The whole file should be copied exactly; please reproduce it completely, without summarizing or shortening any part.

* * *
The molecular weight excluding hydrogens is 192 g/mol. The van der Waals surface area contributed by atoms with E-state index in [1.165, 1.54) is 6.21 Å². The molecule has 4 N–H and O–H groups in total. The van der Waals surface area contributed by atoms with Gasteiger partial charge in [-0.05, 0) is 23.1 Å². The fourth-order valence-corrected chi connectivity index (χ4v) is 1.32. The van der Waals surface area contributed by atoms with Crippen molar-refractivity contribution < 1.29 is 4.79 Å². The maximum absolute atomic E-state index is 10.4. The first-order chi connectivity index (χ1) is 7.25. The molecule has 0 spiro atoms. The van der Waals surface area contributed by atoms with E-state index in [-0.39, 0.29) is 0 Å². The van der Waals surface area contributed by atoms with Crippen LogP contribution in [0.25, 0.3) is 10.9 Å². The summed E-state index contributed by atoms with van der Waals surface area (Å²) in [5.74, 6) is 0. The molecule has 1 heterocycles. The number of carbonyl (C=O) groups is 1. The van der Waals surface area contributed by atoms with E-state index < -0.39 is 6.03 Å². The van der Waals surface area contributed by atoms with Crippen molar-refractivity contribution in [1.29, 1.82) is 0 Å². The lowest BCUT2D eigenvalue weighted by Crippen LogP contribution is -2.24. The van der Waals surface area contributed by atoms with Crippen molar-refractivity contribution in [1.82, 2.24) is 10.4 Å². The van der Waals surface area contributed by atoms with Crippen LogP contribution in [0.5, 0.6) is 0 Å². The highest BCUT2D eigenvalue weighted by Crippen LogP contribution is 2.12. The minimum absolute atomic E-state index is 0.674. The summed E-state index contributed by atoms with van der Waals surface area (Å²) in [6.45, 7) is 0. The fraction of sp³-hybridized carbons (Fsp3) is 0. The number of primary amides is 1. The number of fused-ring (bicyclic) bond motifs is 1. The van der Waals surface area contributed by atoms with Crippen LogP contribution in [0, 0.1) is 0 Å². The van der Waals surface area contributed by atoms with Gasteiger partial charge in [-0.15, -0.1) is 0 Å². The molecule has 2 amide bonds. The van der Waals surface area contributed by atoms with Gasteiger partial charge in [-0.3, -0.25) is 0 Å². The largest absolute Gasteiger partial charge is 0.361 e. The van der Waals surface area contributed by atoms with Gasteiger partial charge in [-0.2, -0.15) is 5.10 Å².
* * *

The molecular weight excluding hydrogens is 192 g/mol. The van der Waals surface area contributed by atoms with E-state index in [1.165, 1.54) is 6.21 Å². The molecule has 4 N–H and O–H groups in total. The van der Waals surface area contributed by atoms with Gasteiger partial charge in [-0.05, 0) is 23.1 Å². The fourth-order valence-corrected chi connectivity index (χ4v) is 1.32. The van der Waals surface area contributed by atoms with Crippen molar-refractivity contribution < 1.29 is 4.79 Å². The maximum absolute atomic E-state index is 10.4. The first-order chi connectivity index (χ1) is 7.25. The molecule has 0 spiro atoms. The van der Waals surface area contributed by atoms with E-state index in [-0.39, 0.29) is 0 Å². The van der Waals surface area contributed by atoms with Crippen LogP contribution in [0.25, 0.3) is 10.9 Å². The summed E-state index contributed by atoms with van der Waals surface area (Å²) in [5.74, 6) is 0. The molecule has 1 heterocycles. The number of carbonyl (C=O) groups is 1. The van der Waals surface area contributed by atoms with E-state index < -0.39 is 6.03 Å². The van der Waals surface area contributed by atoms with Crippen molar-refractivity contribution in [1.29, 1.82) is 0 Å². The lowest BCUT2D eigenvalue weighted by Crippen LogP contribution is -2.24. The van der Waals surface area contributed by atoms with Crippen molar-refractivity contribution in [1.82, 2.24) is 10.4 Å². The van der Waals surface area contributed by atoms with Crippen LogP contribution in [0.5, 0.6) is 0 Å². The highest BCUT2D eigenvalue weighted by Crippen LogP contribution is 2.12. The minimum absolute atomic E-state index is 0.674. The summed E-state index contributed by atoms with van der Waals surface area (Å²) in [6.45, 7) is 0. The fraction of sp³-hybridized carbons (Fsp3) is 0. The number of primary amides is 1. The number of fused-ring (bicyclic) bond motifs is 1. The van der Waals surface area contributed by atoms with Crippen LogP contribution in [0, 0.1) is 0 Å². The van der Waals surface area contributed by atoms with Gasteiger partial charge in [-0.15, -0.1) is 0 Å². The molecule has 2 amide bonds. The van der Waals surface area contributed by atoms with Gasteiger partial charge in [-0.3, -0.25) is 0 Å². The largest absolute Gasteiger partial charge is 0.361 e. The van der Waals surface area contributed by atoms with Gasteiger partial charge in [-0.2, -0.15) is 5.10 Å².